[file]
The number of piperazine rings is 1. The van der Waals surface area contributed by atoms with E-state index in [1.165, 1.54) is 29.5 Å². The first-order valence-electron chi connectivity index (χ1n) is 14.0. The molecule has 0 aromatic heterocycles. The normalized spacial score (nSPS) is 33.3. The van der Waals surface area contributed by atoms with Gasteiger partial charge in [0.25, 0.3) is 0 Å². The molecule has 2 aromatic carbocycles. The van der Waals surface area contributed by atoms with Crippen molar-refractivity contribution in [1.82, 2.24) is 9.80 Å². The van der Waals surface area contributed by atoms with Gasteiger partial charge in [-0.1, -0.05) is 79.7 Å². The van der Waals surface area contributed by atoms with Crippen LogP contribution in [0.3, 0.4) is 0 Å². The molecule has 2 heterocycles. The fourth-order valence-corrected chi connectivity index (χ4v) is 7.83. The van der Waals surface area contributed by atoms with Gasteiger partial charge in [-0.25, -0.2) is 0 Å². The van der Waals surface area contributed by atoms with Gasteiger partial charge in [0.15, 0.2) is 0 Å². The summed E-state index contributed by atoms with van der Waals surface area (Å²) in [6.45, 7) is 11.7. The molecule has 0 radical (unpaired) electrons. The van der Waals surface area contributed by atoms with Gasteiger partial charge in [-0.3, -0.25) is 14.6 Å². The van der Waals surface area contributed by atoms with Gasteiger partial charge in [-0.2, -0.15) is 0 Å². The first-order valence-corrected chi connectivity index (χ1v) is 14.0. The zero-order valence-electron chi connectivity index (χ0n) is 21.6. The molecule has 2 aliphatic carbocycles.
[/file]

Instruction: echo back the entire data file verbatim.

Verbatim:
The number of piperazine rings is 1. The van der Waals surface area contributed by atoms with E-state index in [1.165, 1.54) is 29.5 Å². The first-order valence-electron chi connectivity index (χ1n) is 14.0. The molecule has 0 aromatic heterocycles. The normalized spacial score (nSPS) is 33.3. The van der Waals surface area contributed by atoms with Gasteiger partial charge in [0.25, 0.3) is 0 Å². The molecule has 2 aromatic carbocycles. The van der Waals surface area contributed by atoms with Crippen molar-refractivity contribution in [1.82, 2.24) is 9.80 Å². The van der Waals surface area contributed by atoms with Gasteiger partial charge in [-0.1, -0.05) is 79.7 Å². The van der Waals surface area contributed by atoms with Crippen LogP contribution in [0.3, 0.4) is 0 Å². The molecule has 2 heterocycles. The fourth-order valence-corrected chi connectivity index (χ4v) is 7.83. The van der Waals surface area contributed by atoms with Gasteiger partial charge in [-0.25, -0.2) is 0 Å². The van der Waals surface area contributed by atoms with Gasteiger partial charge in [0.15, 0.2) is 0 Å². The summed E-state index contributed by atoms with van der Waals surface area (Å²) in [6.45, 7) is 11.7. The molecule has 0 radical (unpaired) electrons. The van der Waals surface area contributed by atoms with Gasteiger partial charge in [-0.3, -0.25) is 14.6 Å². The van der Waals surface area contributed by atoms with Gasteiger partial charge in [-0.2, -0.15) is 0 Å². The first-order valence-corrected chi connectivity index (χ1v) is 14.0. The zero-order valence-electron chi connectivity index (χ0n) is 21.6. The molecule has 2 aliphatic carbocycles.